A while ago I technically screened a developer for one of our biggest client. This developer was a huge fan of unit testing. Whatever software puzzle I submitted could be solved with an unit test.
Here is a sample of the interview:
- Say I have a C++ program that crashes because it exhausts its virtual memory space. What do you do to solve the problem?
- Well... Err... I'd write an unit test... And then... Err... Problem solved!
Let's sum this up with a chart:
No need to say that the person wasn't hired. What I realized by then is that unit testing was not only often misunderstood but overrated. I don't imply we ignore unit testing at Bureau 14, we just have some degree of moderation in their usage...
The obvious unit test
Let's say we want to implement a string library in C++ for some reason. I'm talking something very simple with interfaces similar to the STL string. We're going to call it xt_string.
Test driven development is about writing tests before writing code. If you ask me, when you write the tests is not that important. I'd even say that writing tests before writing code will make you believe you don't need to write specifications or documentation (agile or not, write specifications, thanks).
Nevertheless, we're going to write obvious tests that I often call "space continuum integrity tests". Basically when these tests fail, something is terribly wrong either with your code or the physical laws of the universe. Generally, it's a problem within the code.
xt_string st1 ;
BOOST_CHECK (st1. empty ( ) ) ;
xt_string st2 ( "test" ) ;
BOOST_CHECK_EQUAL (st2, "test" ) ;
The bad unit test
Because we care about performance, our xt_string uses custom allocated buffers aligned on the cache. And lucky us, we have a function to validate that! Quick, to the unit tester!
xt string st("oh my");
BOOSTCHECK (is cachealigned (st. buffer ( ) ) ) ;
The buffer method returns the underlying buffer, as you probably inferred.
This test is horribly bad. Horribly. Why? Well because it's in "The bad unit test" section for instance.
It seems clever at first, but you're shooting yourself in the foot with a bullet that travel through the future. You pull the trigger now and your foot explodes one year later.
We have a simple policy here: each unit test must be ignorant of the internals. In other words, we only do black box unit tests.
Here is a non-exhaustive list of reasons :
- The most obvious : you're making inner rework of the class twice more expansive. First change the class, then the unit test.
- Unit testing is all about enabling you to modify your code and get some early validation. If you need to change the unit test when you change the class, you don't have that validation anymore. You're just doing the same work twice. That just means a twofold increase of errors.
- People reading the unit test might base some code on it, as unit tests are often used as an example of "how to use the object". Thank to this test, users will go on assume things preventing - or making it really risky - modification.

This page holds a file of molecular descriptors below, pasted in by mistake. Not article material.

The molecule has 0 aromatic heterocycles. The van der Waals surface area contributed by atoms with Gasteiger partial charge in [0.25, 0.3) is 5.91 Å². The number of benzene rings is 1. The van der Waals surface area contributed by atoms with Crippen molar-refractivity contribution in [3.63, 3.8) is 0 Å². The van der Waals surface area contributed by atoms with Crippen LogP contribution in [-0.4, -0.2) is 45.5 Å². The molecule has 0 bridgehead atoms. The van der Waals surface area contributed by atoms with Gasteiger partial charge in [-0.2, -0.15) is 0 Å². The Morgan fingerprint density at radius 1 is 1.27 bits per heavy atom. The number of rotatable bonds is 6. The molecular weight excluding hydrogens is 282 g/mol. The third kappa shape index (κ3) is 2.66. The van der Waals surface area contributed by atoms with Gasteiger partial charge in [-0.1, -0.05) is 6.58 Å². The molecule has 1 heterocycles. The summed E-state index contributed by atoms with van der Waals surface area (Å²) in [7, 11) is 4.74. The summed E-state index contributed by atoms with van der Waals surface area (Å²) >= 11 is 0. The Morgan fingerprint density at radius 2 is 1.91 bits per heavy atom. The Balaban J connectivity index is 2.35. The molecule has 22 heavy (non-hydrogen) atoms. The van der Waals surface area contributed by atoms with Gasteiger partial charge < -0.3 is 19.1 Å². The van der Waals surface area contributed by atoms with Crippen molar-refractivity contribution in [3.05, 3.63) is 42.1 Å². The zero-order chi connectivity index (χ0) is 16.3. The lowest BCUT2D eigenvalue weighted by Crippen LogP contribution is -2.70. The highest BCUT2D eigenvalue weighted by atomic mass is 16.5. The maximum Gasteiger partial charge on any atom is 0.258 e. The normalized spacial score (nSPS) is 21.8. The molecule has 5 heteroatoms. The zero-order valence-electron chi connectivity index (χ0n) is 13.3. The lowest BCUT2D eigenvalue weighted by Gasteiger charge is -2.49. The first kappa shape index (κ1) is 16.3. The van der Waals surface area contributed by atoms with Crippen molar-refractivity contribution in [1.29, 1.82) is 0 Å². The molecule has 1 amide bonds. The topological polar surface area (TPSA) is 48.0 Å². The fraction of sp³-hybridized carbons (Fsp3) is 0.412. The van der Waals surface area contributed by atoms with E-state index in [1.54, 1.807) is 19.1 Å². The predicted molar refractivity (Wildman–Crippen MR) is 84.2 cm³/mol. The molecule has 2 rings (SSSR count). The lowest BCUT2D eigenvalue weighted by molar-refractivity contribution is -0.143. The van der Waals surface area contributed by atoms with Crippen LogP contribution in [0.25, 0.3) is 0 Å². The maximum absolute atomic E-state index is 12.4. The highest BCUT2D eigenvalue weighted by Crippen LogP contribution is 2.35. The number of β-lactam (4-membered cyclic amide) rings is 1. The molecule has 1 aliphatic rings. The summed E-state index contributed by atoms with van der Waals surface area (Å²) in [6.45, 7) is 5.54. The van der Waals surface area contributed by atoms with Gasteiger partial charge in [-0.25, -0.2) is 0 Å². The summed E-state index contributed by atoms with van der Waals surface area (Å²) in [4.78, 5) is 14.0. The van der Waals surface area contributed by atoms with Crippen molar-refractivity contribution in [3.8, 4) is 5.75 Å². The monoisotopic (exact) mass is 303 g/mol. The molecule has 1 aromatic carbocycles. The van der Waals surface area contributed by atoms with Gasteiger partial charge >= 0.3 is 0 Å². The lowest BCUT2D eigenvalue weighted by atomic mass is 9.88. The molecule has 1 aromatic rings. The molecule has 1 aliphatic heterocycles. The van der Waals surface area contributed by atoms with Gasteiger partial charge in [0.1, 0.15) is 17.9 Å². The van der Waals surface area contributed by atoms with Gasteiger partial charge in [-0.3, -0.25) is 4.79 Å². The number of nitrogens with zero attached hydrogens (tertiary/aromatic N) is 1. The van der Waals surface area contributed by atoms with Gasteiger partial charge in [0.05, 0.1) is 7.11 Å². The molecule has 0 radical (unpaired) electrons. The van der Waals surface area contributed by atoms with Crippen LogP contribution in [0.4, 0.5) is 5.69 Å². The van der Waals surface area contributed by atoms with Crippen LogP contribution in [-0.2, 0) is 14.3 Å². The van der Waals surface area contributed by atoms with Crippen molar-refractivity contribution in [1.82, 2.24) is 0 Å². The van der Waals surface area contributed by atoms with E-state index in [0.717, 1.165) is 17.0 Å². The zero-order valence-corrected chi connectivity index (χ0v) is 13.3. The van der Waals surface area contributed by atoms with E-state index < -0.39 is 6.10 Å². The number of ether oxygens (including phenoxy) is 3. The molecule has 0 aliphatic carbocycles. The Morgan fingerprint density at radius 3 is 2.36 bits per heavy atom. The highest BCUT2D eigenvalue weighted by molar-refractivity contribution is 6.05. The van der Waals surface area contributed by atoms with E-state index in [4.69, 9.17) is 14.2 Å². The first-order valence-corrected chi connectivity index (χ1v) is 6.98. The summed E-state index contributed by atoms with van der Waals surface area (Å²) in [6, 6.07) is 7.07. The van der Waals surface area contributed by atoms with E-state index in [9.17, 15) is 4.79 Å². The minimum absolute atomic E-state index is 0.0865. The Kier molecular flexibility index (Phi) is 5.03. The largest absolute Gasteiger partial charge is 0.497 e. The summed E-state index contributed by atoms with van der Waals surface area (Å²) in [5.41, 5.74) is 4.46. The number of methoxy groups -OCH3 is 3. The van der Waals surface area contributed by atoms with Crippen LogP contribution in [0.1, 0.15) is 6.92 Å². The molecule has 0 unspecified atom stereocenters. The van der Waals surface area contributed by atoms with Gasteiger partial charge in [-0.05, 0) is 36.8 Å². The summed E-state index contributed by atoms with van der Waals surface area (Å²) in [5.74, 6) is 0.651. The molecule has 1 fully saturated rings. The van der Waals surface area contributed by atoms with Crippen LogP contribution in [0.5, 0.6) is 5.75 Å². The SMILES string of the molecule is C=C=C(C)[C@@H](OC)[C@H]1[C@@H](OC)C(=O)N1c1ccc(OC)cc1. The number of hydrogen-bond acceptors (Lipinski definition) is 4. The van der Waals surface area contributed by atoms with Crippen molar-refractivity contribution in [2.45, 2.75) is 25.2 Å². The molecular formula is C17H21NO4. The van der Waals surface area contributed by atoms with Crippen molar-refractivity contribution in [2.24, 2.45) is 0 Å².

In short: a good unit test validates features and their implications without assuming anything about the implementation.
The good unit test
So that's all there is to a good unit test? Actually, there's more to it.
Let's have a look at this:
xt string st1("yes");
xtstring st2 ( "no" ) ;
BOOST CHECKEQUAL (st1, "yes" ) ;
BOOST CHECKEQUAL (st2, "no" ) ;
st1 = st2 ;
BOOST CHECKEQUAL (st1, st2 ) ;
xt string st3("maybe");
BOOSTCHECK (st3, "maybe" ) ;
st2 = st3 ;
BOOST CHECKEQUAL (st2, st3 ) ;
BOOST CHECK(st1 != st2);
BOOSTCHECK (st1 ! = st3 ) ;
Looks pretty much like an obvious test of affectation and equality, isn't it? Except that it's more than that. This also tests the underlying memory management. What's good with this test is that if you're unifying your string buffers somewhere in the future, it's going to make sure that copy on write works.
Of course this example is far from complete and much more should be written to have some reasonable degree of validation.
Whatever implementation of strings you chose to have, the above test must remain true. You can rewrite the string class from scratch, you won't have to change the test. It's obvious, easy to understand and detects side effects.
A good unit test must have a certain degree of extra-lucidity: ability to detect future issues is the hallmark of a good unit test.
Think about what you might do with the tested code in the forthcoming years and you'll write good unit tests.
More about writing good unit tests
The real benefits of unit testing comes when you validate the interactions of your different structures and functions.
Ideally, your unit tests should reflect what the users are going to do with your program. Don't try to have 100 % coverage immediately (or ever actually). Instead, aim for all typical usage scenarii. That means that after the build, when the tests are run, you know your program won't crash immediately or spit blatantly wrong results. This doesn't replace integration testing and regression testing, but it gives a quick feedback about what you're doing.
The second good reflex is that whenever a bug is found and reproduced, write an unit test that exhibits the problem and then fix it. In doing so you reduce the probability of getting the same bug twice to almost zero.
Few more words
Passing unit tests doesn't mean your program works. Never overestimate the reliability and coverage of unit testing.
Most of all, never forget that unit testing is here to increase software quality and save time. Never put your team in a position where writing tests takes too much time from designing news features and fixing bugs.
Your customers won't like it.